Leading Democrats in the state House and Senate have not yet decided whether to call for an extraordinary session to consider whether to override Gov. Michelle Lujan Grisham’s veto last week of a more than $50 million spending measure.

Democratic lawmakers met behind closed doors for more than two hours Tuesday night to discuss possible options for addressing the veto. But they did not come up with a solution, said Chris Nordstrum, a spokesman for Senate Democrats.

He said after the meeting he was “not sure” there would be more caucus meetings about the issue.

He wrote in an email, “This is a complex issue. Senate Democrats are continuing our discussions with the House Democrats and the Governor to find a solution.”

At stake is $50.4 million for a number of initiatives across the state, including senior center programs, children’s behavioral health services and increased court staffing.



Lawmakers in both major parties have discussed calling an extraordinary session to override the governor’s veto of Senate Bill 48, commonly known as the “junior bill.”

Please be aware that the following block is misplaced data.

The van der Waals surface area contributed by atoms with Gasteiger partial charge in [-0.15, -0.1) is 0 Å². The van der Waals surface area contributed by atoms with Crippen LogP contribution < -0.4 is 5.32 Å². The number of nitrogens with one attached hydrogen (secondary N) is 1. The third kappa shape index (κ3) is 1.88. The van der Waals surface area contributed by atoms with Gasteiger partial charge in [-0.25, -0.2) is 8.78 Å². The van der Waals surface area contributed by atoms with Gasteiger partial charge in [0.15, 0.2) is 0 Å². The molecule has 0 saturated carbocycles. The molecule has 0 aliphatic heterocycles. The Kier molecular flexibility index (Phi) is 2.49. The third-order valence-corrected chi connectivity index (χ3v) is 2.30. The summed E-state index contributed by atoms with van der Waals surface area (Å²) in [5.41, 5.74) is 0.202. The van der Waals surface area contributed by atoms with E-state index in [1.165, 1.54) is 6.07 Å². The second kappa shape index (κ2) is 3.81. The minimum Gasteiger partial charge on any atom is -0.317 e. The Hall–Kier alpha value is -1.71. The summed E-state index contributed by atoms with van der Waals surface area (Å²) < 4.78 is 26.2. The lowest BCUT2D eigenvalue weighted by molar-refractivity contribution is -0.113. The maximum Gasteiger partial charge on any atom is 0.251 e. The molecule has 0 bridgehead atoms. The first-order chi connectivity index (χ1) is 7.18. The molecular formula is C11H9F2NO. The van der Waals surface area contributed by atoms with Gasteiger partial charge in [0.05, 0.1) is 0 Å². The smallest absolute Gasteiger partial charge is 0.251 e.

In a message to lawmakers, Lujan Grisham said the bill circumvents the usual budget and capital outlay vetting process and she was “unconvinced” the allocations for various projects uphold “principles of fiscal responsibility.”

In some cases, Lujan Grisham wrote, projects were not fully funded.

To convene an extraordinary session, which is intended to address emergencies, three-fifths of lawmakers in each chamber of the Legislature have to sign on to the plan.

If enough members vote in favor of the session, the governor is mandated to convene the Legislature within five days of its vote, excluding Sundays. If the governor fails to do so, the Legislature may convene itself.

General Assignment Reporter

Robert Nott has covered education and youth issues for the Santa Fe New Mexican. He is assigned to The New Mexican's city desk where he covers a general assignment beat.

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